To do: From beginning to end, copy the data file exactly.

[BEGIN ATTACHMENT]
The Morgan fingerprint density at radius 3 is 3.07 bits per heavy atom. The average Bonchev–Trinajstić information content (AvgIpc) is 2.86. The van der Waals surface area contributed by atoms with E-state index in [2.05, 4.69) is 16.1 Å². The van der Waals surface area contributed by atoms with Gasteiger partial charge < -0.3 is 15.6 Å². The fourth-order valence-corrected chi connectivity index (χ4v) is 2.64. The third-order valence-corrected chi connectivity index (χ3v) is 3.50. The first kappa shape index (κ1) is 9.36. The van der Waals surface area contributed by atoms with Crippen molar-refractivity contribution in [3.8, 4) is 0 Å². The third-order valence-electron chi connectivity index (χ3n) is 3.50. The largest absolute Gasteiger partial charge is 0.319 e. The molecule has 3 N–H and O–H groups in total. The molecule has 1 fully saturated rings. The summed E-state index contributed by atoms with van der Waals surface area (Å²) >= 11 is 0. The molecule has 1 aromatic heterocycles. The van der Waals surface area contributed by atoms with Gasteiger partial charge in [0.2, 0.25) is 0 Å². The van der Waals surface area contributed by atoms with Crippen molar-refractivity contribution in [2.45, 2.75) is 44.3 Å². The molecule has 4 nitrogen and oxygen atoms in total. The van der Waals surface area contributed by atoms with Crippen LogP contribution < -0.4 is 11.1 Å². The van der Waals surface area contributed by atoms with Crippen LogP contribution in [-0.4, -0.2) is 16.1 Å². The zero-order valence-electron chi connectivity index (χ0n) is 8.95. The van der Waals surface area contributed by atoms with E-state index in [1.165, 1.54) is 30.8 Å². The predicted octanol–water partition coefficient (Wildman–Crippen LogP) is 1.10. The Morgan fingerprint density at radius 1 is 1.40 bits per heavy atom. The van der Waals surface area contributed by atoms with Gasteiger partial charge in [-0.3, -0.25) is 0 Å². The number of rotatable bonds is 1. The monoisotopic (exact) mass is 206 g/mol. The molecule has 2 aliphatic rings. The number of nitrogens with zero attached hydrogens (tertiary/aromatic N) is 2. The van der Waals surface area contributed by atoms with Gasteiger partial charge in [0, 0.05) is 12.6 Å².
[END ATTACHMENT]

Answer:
The Morgan fingerprint density at radius 3 is 3.07 bits per heavy atom. The average Bonchev–Trinajstić information content (AvgIpc) is 2.86. The van der Waals surface area contributed by atoms with E-state index in [2.05, 4.69) is 16.1 Å². The van der Waals surface area contributed by atoms with Gasteiger partial charge < -0.3 is 15.6 Å². The fourth-order valence-corrected chi connectivity index (χ4v) is 2.64. The third-order valence-corrected chi connectivity index (χ3v) is 3.50. The first kappa shape index (κ1) is 9.36. The van der Waals surface area contributed by atoms with Crippen molar-refractivity contribution in [3.8, 4) is 0 Å². The third-order valence-electron chi connectivity index (χ3n) is 3.50. The largest absolute Gasteiger partial charge is 0.319 e. The molecule has 3 N–H and O–H groups in total. The molecule has 1 fully saturated rings. The summed E-state index contributed by atoms with van der Waals surface area (Å²) >= 11 is 0. The molecule has 1 aromatic heterocycles. The van der Waals surface area contributed by atoms with Gasteiger partial charge in [0.2, 0.25) is 0 Å². The van der Waals surface area contributed by atoms with Crippen molar-refractivity contribution in [2.45, 2.75) is 44.3 Å². The molecule has 4 nitrogen and oxygen atoms in total. The van der Waals surface area contributed by atoms with Crippen LogP contribution < -0.4 is 11.1 Å². The van der Waals surface area contributed by atoms with Crippen LogP contribution in [-0.4, -0.2) is 16.1 Å². The zero-order valence-electron chi connectivity index (χ0n) is 8.95. The van der Waals surface area contributed by atoms with E-state index in [1.165, 1.54) is 30.8 Å². The predicted octanol–water partition coefficient (Wildman–Crippen LogP) is 1.10. The Morgan fingerprint density at radius 1 is 1.40 bits per heavy atom. The van der Waals surface area contributed by atoms with Gasteiger partial charge in [-0.3, -0.25) is 0 Å². The number of rotatable bonds is 1. The monoisotopic (exact) mass is 206 g/mol. The molecule has 2 aliphatic rings. The number of nitrogens with zero attached hydrogens (tertiary/aromatic N) is 2. The van der Waals surface area contributed by atoms with Gasteiger partial charge in [0, 0.05) is 12.6 Å².